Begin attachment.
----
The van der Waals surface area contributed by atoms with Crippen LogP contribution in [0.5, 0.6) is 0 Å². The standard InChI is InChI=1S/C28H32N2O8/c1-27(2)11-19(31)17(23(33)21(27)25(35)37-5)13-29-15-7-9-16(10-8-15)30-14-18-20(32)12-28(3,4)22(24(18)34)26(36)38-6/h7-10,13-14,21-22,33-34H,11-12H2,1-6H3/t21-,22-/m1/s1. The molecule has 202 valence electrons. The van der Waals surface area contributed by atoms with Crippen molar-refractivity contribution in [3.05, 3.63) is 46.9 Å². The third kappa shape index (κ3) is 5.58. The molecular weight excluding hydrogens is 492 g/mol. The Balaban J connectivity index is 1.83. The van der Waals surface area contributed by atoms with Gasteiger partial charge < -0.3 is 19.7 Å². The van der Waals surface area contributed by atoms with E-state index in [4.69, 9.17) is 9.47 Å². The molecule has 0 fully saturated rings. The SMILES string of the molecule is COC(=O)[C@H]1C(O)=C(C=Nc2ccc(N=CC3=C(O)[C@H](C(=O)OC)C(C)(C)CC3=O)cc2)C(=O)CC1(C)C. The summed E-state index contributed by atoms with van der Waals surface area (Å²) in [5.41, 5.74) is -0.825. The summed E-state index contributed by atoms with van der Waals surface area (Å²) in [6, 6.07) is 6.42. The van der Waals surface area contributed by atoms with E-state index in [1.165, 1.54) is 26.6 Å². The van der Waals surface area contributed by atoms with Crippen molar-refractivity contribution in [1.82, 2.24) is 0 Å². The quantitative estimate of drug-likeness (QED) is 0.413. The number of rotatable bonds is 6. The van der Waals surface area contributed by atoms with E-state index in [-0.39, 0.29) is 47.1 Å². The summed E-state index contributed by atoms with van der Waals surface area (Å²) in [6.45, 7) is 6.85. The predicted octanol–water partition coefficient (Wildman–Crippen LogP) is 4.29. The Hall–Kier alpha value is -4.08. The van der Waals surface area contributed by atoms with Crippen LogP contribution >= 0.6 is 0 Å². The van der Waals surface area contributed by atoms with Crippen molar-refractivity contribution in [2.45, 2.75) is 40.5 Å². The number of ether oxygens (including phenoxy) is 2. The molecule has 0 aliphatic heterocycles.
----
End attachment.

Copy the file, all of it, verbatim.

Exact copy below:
The van der Waals surface area contributed by atoms with Crippen LogP contribution in [0.5, 0.6) is 0 Å². The standard InChI is InChI=1S/C28H32N2O8/c1-27(2)11-19(31)17(23(33)21(27)25(35)37-5)13-29-15-7-9-16(10-8-15)30-14-18-20(32)12-28(3,4)22(24(18)34)26(36)38-6/h7-10,13-14,21-22,33-34H,11-12H2,1-6H3/t21-,22-/m1/s1. The molecule has 202 valence electrons. The van der Waals surface area contributed by atoms with Crippen molar-refractivity contribution in [3.05, 3.63) is 46.9 Å². The third kappa shape index (κ3) is 5.58. The molecular weight excluding hydrogens is 492 g/mol. The Balaban J connectivity index is 1.83. The van der Waals surface area contributed by atoms with Gasteiger partial charge < -0.3 is 19.7 Å². The van der Waals surface area contributed by atoms with E-state index in [4.69, 9.17) is 9.47 Å². The molecule has 0 fully saturated rings. The SMILES string of the molecule is COC(=O)[C@H]1C(O)=C(C=Nc2ccc(N=CC3=C(O)[C@H](C(=O)OC)C(C)(C)CC3=O)cc2)C(=O)CC1(C)C. The summed E-state index contributed by atoms with van der Waals surface area (Å²) in [5.41, 5.74) is -0.825. The summed E-state index contributed by atoms with van der Waals surface area (Å²) in [6, 6.07) is 6.42. The van der Waals surface area contributed by atoms with E-state index in [1.165, 1.54) is 26.6 Å². The van der Waals surface area contributed by atoms with Crippen molar-refractivity contribution in [1.82, 2.24) is 0 Å². The quantitative estimate of drug-likeness (QED) is 0.413. The number of rotatable bonds is 6. The van der Waals surface area contributed by atoms with E-state index in [-0.39, 0.29) is 47.1 Å². The summed E-state index contributed by atoms with van der Waals surface area (Å²) in [6.45, 7) is 6.85. The predicted octanol–water partition coefficient (Wildman–Crippen LogP) is 4.29. The Hall–Kier alpha value is -4.08. The van der Waals surface area contributed by atoms with Crippen LogP contribution >= 0.6 is 0 Å². The van der Waals surface area contributed by atoms with Crippen molar-refractivity contribution in [2.45, 2.75) is 40.5 Å². The number of ether oxygens (including phenoxy) is 2. The molecule has 0 aliphatic heterocycles.